Under international law, coastal State jurisdiction in different maritime zones is usually subject to navigational rights or freedoms of other States. In the context of the NSR, it should be emphasized that Russian legislation recognizes that the water area of the NSR consists of internal waters, territorial sea, contiguous zone and exclusive economic zone of the Russian Federation. As such, it is not controversial or disputable that in the water area of the NSR, other States enjoy the right of innocent passage in the territorial sea and the freedom of navigation in the EEZ. A somewhat more controversial issue arises concerning the applicable navigational rights through different straits enclosed within straight baselines in 1985. Assuming, but only for the sake of argument, that Russian straight baselines are valid, the legal status of waters landward of baselines is that of internal waters. The relevant question for the determination of the applicability of innocent passage is whether the waters had been considered internal waters before 1985. For the sake of time and space constraints, the question of the applicability of transit passage in the NSR is not considered in this blog post.

Curiously, Russian international law literature seldom discusses the applicability of innocent passage within the internal waters of the NSR. Gavrilov, “Legal Status of the Northern Sea Route and Legislation of the Russian Federation: A Note” observes that these areas are under the complete sovereignty of the Russian Federation. Golitsyn, “The Legal Regime of the Arctic” notes that the position of the USSR at the time of the adoption of the 1985 Decree was that none of the straits had been used for international navigation and that the right of innocent passage was not preserved. Gudev, “The Northern Sea Route: а National or an International Transportation Corridor?” concludes his analysis of the exchange of notes between the USSR and the United States in the 1960s, as well as the 1985 Decree with the observation that the 1985 Decree “made it possible to declare the Vilkitsky, Shokalsky, Laptev, Sannikov and Kara Straits historical internal waters of the USSR”.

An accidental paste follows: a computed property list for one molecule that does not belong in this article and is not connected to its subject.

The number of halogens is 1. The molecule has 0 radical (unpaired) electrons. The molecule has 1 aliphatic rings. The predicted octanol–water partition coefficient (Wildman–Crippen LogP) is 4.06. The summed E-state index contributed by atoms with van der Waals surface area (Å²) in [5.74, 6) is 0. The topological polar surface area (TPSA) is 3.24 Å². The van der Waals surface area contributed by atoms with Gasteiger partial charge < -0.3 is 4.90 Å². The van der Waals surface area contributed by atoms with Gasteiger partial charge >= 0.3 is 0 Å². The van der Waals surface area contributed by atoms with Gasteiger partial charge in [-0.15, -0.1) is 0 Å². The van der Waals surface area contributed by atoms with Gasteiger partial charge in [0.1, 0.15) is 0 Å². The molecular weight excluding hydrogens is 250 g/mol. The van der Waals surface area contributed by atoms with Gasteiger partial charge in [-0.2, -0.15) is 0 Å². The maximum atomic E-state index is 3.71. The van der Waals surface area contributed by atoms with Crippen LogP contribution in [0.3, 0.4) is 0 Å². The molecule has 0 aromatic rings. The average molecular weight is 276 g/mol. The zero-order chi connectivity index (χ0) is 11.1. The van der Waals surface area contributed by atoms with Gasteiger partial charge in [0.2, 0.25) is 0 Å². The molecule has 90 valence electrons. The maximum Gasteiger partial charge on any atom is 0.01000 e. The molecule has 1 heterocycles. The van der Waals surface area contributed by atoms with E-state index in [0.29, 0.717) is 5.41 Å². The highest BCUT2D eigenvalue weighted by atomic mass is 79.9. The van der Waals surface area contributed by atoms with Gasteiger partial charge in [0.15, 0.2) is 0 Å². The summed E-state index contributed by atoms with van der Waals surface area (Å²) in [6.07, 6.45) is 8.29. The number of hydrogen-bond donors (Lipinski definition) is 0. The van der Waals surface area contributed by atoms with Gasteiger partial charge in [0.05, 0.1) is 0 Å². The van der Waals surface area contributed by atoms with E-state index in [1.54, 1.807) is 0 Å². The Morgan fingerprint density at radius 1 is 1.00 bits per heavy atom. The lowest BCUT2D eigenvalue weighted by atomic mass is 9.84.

Source: Buixadé Farré et al 2014 (adapted from Stephenson et al 2014).

Do Russian straight baselines delineate historic waters in any of the NSR straits?

It seems likely that the only valid argument supporting the view that the waters in straits had been considered internal water prior to the establishment of straight baselines would be that Russia has successfully made a historic waters claim in respect of them. The 1985 Decree, includes the only list of historic waters claims explicitly made by Russia in the Arctic. It refers to only three areas: the White Sea, the waters of Cheshskaya Bay, and only one bay located within the NSR – the Baidaratskaya Bay, as waters “historically belonging to the USSR, internal waters”.

Admittedly, in 1964 the USSR explicitly referred to the Laptev and Sannikov Straits as “historically belonging to the USSR”. In response to the intention of the US vessel Burton Island to traverse the Dmitry Laptev and Sannikov Straits in 1964, the Soviet Ministry of Foreign Affairs presented the Aide Memoire to the USA, which stipulated that the Dmitry Laptev and Sannikov Straits belong historically to the Soviet Union. The relevant passage reads:

It should also be kept in mind that the northern seaway route at some points goes through Soviet territorial and internal waters. Specifically, this concerns all straits running west and east in the Karsky Sea. In as much as they are overlapped two‑fold by Soviet territorial waters, as well as the Dmitry Laptev and Sannikov Straits, which unite the Laptev and Eastern Siberian Seas and belong historically to the Soviet Union. Not one of these stated straits, as is known, serves for international navigation.